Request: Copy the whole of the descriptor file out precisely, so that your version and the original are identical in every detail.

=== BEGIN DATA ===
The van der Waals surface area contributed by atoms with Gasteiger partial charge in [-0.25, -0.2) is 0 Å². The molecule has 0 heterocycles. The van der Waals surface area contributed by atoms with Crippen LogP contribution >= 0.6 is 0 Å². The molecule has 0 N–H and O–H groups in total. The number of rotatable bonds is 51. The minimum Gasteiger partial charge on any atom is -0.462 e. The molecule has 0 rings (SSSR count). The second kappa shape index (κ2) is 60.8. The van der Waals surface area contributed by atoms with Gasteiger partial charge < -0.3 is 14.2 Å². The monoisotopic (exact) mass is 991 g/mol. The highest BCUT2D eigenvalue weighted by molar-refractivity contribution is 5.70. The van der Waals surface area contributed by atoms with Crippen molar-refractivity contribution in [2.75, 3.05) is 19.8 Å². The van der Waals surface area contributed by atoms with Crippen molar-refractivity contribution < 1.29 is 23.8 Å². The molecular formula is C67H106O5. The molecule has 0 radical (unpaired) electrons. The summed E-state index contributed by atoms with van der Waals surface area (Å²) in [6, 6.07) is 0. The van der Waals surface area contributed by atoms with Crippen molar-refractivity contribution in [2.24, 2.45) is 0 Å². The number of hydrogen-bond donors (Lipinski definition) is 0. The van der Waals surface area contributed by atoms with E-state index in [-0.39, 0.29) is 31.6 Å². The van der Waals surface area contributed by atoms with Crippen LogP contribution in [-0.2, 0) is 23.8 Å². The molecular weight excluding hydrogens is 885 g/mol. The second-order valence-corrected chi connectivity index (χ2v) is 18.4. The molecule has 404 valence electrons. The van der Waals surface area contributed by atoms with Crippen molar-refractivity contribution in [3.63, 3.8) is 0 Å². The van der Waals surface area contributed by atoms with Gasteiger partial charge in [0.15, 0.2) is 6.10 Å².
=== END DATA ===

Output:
The van der Waals surface area contributed by atoms with Gasteiger partial charge in [-0.25, -0.2) is 0 Å². The molecule has 0 heterocycles. The van der Waals surface area contributed by atoms with Crippen LogP contribution >= 0.6 is 0 Å². The molecule has 0 N–H and O–H groups in total. The number of rotatable bonds is 51. The minimum Gasteiger partial charge on any atom is -0.462 e. The molecule has 0 rings (SSSR count). The second kappa shape index (κ2) is 60.8. The van der Waals surface area contributed by atoms with Gasteiger partial charge < -0.3 is 14.2 Å². The monoisotopic (exact) mass is 991 g/mol. The highest BCUT2D eigenvalue weighted by molar-refractivity contribution is 5.70. The van der Waals surface area contributed by atoms with Crippen molar-refractivity contribution in [2.75, 3.05) is 19.8 Å². The van der Waals surface area contributed by atoms with Crippen molar-refractivity contribution < 1.29 is 23.8 Å². The molecular formula is C67H106O5. The molecule has 0 radical (unpaired) electrons. The summed E-state index contributed by atoms with van der Waals surface area (Å²) in [6, 6.07) is 0. The van der Waals surface area contributed by atoms with Crippen molar-refractivity contribution in [2.24, 2.45) is 0 Å². The number of hydrogen-bond donors (Lipinski definition) is 0. The van der Waals surface area contributed by atoms with E-state index in [-0.39, 0.29) is 31.6 Å². The van der Waals surface area contributed by atoms with Crippen LogP contribution in [-0.2, 0) is 23.8 Å². The molecular weight excluding hydrogens is 885 g/mol. The second-order valence-corrected chi connectivity index (χ2v) is 18.4. The molecule has 404 valence electrons. The van der Waals surface area contributed by atoms with Crippen molar-refractivity contribution in [3.63, 3.8) is 0 Å². The van der Waals surface area contributed by atoms with Gasteiger partial charge in [0.15, 0.2) is 6.10 Å².